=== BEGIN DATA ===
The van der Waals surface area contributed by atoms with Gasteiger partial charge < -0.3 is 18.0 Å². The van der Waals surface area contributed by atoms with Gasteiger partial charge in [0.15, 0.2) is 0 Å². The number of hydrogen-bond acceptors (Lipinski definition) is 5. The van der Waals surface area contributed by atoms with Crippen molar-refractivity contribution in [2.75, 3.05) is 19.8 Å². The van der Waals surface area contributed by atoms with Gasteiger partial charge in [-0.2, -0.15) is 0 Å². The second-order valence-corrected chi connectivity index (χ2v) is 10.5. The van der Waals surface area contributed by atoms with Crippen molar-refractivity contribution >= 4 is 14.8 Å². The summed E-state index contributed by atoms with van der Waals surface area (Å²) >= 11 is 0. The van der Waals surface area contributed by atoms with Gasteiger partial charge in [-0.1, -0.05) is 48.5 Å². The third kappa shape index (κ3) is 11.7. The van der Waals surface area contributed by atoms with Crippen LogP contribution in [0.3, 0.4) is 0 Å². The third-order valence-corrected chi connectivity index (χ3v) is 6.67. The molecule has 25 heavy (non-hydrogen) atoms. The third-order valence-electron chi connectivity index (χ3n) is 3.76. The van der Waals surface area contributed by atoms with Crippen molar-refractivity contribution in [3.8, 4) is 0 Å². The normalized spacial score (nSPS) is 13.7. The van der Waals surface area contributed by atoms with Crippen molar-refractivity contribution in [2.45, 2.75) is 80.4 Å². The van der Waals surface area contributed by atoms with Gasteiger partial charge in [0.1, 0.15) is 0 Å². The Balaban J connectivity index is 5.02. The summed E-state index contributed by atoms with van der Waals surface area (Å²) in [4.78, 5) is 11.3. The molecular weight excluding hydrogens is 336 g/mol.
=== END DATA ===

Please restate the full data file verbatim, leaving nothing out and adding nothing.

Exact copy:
The van der Waals surface area contributed by atoms with Gasteiger partial charge < -0.3 is 18.0 Å². The van der Waals surface area contributed by atoms with Gasteiger partial charge in [0.15, 0.2) is 0 Å². The number of hydrogen-bond acceptors (Lipinski definition) is 5. The van der Waals surface area contributed by atoms with Crippen molar-refractivity contribution in [2.75, 3.05) is 19.8 Å². The van der Waals surface area contributed by atoms with Gasteiger partial charge in [-0.2, -0.15) is 0 Å². The second-order valence-corrected chi connectivity index (χ2v) is 10.5. The van der Waals surface area contributed by atoms with Crippen molar-refractivity contribution >= 4 is 14.8 Å². The summed E-state index contributed by atoms with van der Waals surface area (Å²) >= 11 is 0. The van der Waals surface area contributed by atoms with Gasteiger partial charge in [-0.1, -0.05) is 48.5 Å². The third kappa shape index (κ3) is 11.7. The van der Waals surface area contributed by atoms with Crippen LogP contribution in [0.3, 0.4) is 0 Å². The third-order valence-corrected chi connectivity index (χ3v) is 6.67. The molecule has 25 heavy (non-hydrogen) atoms. The third-order valence-electron chi connectivity index (χ3n) is 3.76. The van der Waals surface area contributed by atoms with Crippen molar-refractivity contribution in [3.8, 4) is 0 Å². The normalized spacial score (nSPS) is 13.7. The van der Waals surface area contributed by atoms with Crippen molar-refractivity contribution in [2.45, 2.75) is 80.4 Å². The van der Waals surface area contributed by atoms with Gasteiger partial charge in [0.1, 0.15) is 0 Å². The Balaban J connectivity index is 5.02. The summed E-state index contributed by atoms with van der Waals surface area (Å²) in [4.78, 5) is 11.3. The molecular weight excluding hydrogens is 336 g/mol.